Into their re-imaginings of colonial North American myths, artists Shawna Dempsey and Lorri Millan have inserted women who question puritanical values of good and evil, right and wrong, and the sense of promise, space, resource, and opportunity that the so-called New World has traditionally implied. The eight short stories of this volume span the 18th, 19th and 20th centuries, exploring the distinctly North American fictions that justice and equality exist, that infinite growth is feasible and desirable, and that anything is possible. Pirate queens, inventrixes and sideshow performers stumble through tall tales usually reserved for Lone Rangers and Horatio Algers; plucky spinsters, religious zealots, deities and office workers challenge well-worn fables that continue to shape North America's notion of itself and its dreams for the future. These rollicking yarns of personal survival are set amidst shifting frontiers of power and possibility.
About the authors
Performance artists Shawna Dempsey and Lorri Millan have toured internationally for over 25 years. Their films and videos have been screened in venues ranging from the Museum of Modern Art to women's centres in Sri Lanka, and include provocative, humerous works such as We're Talking Vulva and Lesbian National Parks and Services. Dempsey and Millan's site-specific installations have included the creation of talking heads for decapitated Greek sculptures in the Royal Ontario Museum (Archaeology and You) and a functioning midway, complete with rides and cotton candy, that closed the nexus of Canada's financial district, Bay Street (Wild Ride). Past publications include the Winnipeg Tarot Co. Tarot Deck, In The Life (a companion to the film A Day in the Life of a Bull-Dyke), and the Lesbian National Parks and Services Field Guide to North America. Winnipeg, Canada, the geographical centre of North America, is their chosen home.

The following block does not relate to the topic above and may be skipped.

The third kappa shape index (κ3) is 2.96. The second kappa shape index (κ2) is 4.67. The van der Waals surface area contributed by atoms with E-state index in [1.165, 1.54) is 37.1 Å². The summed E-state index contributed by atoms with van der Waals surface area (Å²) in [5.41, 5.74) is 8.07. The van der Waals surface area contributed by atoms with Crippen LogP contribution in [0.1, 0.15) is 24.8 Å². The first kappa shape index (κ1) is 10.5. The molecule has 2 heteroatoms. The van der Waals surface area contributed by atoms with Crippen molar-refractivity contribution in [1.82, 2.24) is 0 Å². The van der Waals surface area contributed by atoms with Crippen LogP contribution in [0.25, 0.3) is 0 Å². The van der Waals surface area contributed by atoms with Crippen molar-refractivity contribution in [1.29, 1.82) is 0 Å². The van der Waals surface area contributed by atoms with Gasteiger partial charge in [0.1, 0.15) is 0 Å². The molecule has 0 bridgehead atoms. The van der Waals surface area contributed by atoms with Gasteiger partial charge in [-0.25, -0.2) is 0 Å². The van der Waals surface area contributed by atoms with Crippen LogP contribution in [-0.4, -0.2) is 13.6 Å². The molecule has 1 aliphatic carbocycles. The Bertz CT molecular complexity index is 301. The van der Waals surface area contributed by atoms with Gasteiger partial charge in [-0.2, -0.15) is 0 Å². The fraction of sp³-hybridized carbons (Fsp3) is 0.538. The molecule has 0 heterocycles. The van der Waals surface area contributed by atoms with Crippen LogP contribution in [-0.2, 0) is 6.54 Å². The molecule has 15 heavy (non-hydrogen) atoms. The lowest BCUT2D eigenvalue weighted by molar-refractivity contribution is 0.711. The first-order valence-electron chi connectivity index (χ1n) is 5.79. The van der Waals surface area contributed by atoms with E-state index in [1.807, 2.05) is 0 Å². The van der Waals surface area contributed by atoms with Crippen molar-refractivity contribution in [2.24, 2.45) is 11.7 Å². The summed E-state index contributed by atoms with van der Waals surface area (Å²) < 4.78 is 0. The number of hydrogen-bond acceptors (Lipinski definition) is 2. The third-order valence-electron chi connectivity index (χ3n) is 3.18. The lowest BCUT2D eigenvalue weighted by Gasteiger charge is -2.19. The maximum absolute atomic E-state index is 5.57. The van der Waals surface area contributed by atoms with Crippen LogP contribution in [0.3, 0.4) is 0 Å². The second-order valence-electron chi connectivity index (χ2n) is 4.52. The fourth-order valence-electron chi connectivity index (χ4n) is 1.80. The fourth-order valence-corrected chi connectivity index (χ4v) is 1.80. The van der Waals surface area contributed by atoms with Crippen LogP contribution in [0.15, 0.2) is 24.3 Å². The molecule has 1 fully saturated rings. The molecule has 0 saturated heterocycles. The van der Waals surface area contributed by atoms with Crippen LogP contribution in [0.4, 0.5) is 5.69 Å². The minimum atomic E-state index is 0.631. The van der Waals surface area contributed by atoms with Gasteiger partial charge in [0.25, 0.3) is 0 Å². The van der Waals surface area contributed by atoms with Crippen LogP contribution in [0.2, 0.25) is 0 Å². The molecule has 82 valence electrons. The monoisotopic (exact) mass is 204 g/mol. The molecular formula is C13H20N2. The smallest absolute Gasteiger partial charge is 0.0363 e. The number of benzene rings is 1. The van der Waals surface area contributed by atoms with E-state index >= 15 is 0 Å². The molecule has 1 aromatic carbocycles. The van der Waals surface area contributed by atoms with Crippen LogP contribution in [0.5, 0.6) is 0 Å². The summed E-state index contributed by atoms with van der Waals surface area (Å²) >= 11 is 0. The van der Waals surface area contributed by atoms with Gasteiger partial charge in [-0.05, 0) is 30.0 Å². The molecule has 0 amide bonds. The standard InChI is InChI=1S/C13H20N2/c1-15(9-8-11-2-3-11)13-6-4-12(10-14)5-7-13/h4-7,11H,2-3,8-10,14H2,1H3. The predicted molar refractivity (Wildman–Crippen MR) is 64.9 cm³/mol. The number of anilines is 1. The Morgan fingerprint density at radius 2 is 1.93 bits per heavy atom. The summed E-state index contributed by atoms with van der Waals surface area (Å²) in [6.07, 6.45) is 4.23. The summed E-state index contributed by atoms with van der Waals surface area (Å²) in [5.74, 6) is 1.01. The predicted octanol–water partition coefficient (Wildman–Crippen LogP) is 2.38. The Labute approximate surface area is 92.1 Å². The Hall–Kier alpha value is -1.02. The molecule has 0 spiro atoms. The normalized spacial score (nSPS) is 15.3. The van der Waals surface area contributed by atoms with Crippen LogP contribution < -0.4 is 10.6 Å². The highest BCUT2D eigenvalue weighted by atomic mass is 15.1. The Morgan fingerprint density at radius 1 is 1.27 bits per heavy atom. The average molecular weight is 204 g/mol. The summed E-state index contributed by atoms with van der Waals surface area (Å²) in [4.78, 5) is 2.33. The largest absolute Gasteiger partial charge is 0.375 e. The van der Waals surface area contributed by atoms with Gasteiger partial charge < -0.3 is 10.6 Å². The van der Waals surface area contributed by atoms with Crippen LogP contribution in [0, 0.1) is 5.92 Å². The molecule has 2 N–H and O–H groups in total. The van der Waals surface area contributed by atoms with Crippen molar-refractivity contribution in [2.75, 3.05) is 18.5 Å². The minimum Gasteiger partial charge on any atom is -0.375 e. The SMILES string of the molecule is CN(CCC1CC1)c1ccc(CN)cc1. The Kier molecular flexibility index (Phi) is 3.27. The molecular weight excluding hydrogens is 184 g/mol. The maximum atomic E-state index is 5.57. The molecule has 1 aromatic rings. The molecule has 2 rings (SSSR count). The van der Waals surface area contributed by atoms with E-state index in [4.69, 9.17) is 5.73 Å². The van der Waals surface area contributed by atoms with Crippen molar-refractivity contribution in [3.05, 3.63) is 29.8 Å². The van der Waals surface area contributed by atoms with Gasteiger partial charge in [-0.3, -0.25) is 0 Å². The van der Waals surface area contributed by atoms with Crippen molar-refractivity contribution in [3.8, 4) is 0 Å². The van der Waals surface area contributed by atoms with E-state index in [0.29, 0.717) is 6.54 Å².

Millan and Dempsey are nothing if not progressive, and their most recent work is a fine example of their ability to portray the, unfortunately, sexist reality that continues to permeate women's lives with a sense of humour. --Elizabeth Hopkins, Winnipeg Free Press
...once again shows Dempsey's and Millan's wit as they jab holes in the dominant culture, pointing out how much it has remained predominantly male and heterosexist.--Joy Parks, herizons